The months-long investigation into potential ties between associates of President Donald Trump and Russia has taken several pivotal turns just this week. The existence of the ongoing, multipronged inquiry was confirmed by FBI Director James Comey during a congressional hearing on Monday.
And before Wednesday, there had been no public acknowledgement from US lawmakers or the intelligence community of concrete evidence tying Trump or his associates to collusion with the Kremlin. But in an interview on MSNBC on Wednesday, Rep. Adam Schiff, the California Democrat who is ranking member of the House Intelligence Committee, said of the investigation: "There is more than circumstantial evidence now."
Schiff declined to go into specifics when pressed by host Chuck Todd.
"But I will say there is evidence that is not circumstantial," Schiff said, "and it is very much worthy of investigation."
Schiff's comments echo a CNN report published Wednesday evening that cited unnamed US officials who told the network the FBI had information indicating people associated with Trump may have coordinated with suspected Russian operatives on the release of information damaging to Hillary Clinton in the 2016 election.
The information includes "human intelligence, travel, business and phone records and accounts of in-person meetings," CNN reported, citing its sources.
Watch a portion of Schiff's remarks below:
Schiff on collusion btw Trump associates and Russians: "I can't go into the particulars, but there is more than circumstantial evidence now" pic.twitter.com/JvPv74ROiM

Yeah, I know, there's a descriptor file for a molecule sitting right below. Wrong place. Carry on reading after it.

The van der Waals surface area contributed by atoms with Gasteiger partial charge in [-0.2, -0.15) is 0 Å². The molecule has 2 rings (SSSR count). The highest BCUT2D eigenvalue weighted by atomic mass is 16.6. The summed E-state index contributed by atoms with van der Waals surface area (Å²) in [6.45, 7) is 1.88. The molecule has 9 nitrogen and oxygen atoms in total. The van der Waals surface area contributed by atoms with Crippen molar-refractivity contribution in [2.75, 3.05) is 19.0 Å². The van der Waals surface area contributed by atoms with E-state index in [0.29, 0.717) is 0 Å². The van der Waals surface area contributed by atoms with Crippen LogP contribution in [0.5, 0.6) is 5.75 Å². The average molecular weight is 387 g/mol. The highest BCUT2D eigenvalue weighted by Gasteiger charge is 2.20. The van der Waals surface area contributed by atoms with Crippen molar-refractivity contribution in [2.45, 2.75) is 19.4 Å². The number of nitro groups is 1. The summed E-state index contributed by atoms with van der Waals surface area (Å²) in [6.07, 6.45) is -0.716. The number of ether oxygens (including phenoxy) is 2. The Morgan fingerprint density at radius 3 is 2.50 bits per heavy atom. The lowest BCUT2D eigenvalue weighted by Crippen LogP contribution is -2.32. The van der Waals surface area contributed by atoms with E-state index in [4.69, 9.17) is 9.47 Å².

— David Mack (@davidmackau) March 22, 2017
Russia-related inquiries are underway within the House and Senate Intelligence committees, the FBI, and the Senate Judiciary Committee.
Rep. Devin Nunes, the chair of the House Intelligence Committee, threw a huge wrench into the matter on Wednesday when he confirmed some information was "incidentally collected" on members of the Trump transition team before Trump's inauguration.
The revelation came amid Trump's weeks-long wiretapping crusade, which started when he used Twitter to accuse the Obama administration of wiretapping Trump Tower before the election. The Trump administration has since explained the tweets as referring only to a suspicion that Trump was being surveiled generally, and Trump appeared to take Nunes' unexpected announcement as vindicating of his unproven claims.
Several associates of Trump have been at the center of the ongoing Russia investigation, including former campaign manager Paul Manafort, former National Security Adviser Michael Flynn, longtime Trump confidant Roger Stone, and former Trump adviser Carter Page.
The Trump White House has repeatedly denied any untoward involvement with Russia during the election.
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